Crikey’s SackWatch continues apace (see the earlier installments here and here) with a spate of sackings, disappointing employment data and job surveys upping the pressure on the Senate to pass Kevin Rudd’s $42 billion stimulus package.

ANZ job ad data released this morning showed the number of advertisements had fallen for the ninth month in a row in January, adding to the grim picture for the slumping labour market. Last month’s 6.3% fall was a small improvement on December’s 10% drop, but has done little to allay fears. Yesterday, the Olivier Job Index recorded a 12.5% monthly fall over the same period.

On Thursday, official ABS data is expected to show an increase in unemployment from 4.5% to 4.7%. Add the underemployed into those figures and you’ve got the makings of a seious social catastrophe.

Tresury Secretary Ken Henry has warned that unemployment will rise to 7% by 2010, which would mean an extra 300,000 job losses. Henry told last week’s Senate Inquiry that the jobs situation had become critical and that without a substantial stimulus now, the labour market risked an imminent collapse. But economists have questioned the package’s impact on jobs, saying flagging global demand will have a much bigger say over hiring and firing.

Here’s a list of the drama unfolding on the frontline:

Ninemsn: Axed 5% of its staff or about 20 positions

Macquarie Bank: Confirmed 1,047 staff have been sacked since it began a job shedding program late last year

Harvey Norman: With five office supply stores shut and ten retail stores in the firing line, expect hundreds of layoffs. 45 jobs went when the Domayne store in Sydney’s Campbelltown closed.

GE Capital: Local interest-free finance and credit card specialist to cut 400 jobs, despite heavy courtside advertising at the Australian Open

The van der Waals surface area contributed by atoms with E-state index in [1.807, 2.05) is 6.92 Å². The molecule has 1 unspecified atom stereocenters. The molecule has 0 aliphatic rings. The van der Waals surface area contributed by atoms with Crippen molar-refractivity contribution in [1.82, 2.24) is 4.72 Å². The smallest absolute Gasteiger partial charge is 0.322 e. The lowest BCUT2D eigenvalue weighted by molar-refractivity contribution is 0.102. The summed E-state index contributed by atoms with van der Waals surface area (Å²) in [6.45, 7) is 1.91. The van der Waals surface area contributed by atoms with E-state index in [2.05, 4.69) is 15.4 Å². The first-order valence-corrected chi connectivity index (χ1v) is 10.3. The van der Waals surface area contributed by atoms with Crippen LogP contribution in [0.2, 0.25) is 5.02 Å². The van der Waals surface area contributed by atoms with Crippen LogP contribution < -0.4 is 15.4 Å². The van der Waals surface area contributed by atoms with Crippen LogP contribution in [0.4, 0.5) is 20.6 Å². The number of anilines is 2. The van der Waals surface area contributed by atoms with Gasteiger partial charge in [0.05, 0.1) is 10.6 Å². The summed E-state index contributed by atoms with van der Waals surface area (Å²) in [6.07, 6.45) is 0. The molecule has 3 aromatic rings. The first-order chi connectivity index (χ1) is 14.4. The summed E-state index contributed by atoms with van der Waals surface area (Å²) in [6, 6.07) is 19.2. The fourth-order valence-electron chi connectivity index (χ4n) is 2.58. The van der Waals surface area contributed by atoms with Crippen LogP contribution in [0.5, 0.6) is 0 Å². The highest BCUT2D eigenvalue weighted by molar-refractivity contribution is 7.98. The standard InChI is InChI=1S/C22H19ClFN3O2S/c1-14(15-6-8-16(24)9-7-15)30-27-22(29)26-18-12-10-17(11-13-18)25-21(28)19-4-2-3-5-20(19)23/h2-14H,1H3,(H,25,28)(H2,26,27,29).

Panasonic: 15,000 jobs hived off worldwide with local losses possible

News Corporation: Confirmed it will lay off staff in Australia as part of a global cost-cutting plan. Crikey had previously reported that News job losses would hit 800 in Australia, a figure denied by local lieutenant John Hartigan.

But just days later, Rupert Murdoch said the following when the company revealed a 42% earnings slide and $US8.4 billion asset write-down: “We are implementing rigorous cost-cutting across all operations and reducing head count where appropriate”.

On Friday, Margaret Simons reported global chief Rupert was “revising numbers” on Sydney’s Daily Telegraph after a casual newsroom stroll.

BlueScope Steel: 40 redundancies with 330 contractors from Transfield Services on strike

OneSteel: Significant job cuts are to follow after senior management team reduced from 12 to 8.

Incitec: Temporary job losses in the Moranbah community in Queensland as construction of new chemical plant delayed

Great Southern Limited: Albany-based agribusiness group has removed seven workers

WA timber industry: Job losses and business closures expected after state government refused to extend bailout funds.

MLC: 120 jobs to be lost or changed

Perpetual: 40 funds management roles gone

AMP: dismissed 300 staff by December last year.

AAMHatch: 11 staff reportedly sacked at the mining technology company

Riviera: Only 650 staff remain at the boat builder, down from 1200 employees last year.

Tourism industry: Two-thirds of tourism operators to cut their workforce as international visitors tail off, according to the Tourism & Transport Forum

Harvey Beef Abattoir: Western Australian’s biggest beef processor is reviewing operations in light of the GFC with its chief executive already on the outer

The United States of America: Figures out on Friday showed the number of jobless had reached a 17-year high with unemployment topping 7.6% in January with almost 11.6 million Americans now out of work. See the following graph (courtesy of Peter Martin) to see the true extent of the damage:

Have you been sacked? Send your tales of job cut woe to [email protected] with “sackwatch” in the subject field and we’ll keep the list updated as a handy HR reference point.

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Peter Fray
Peter Fray
Editor-in-chief of Crikey
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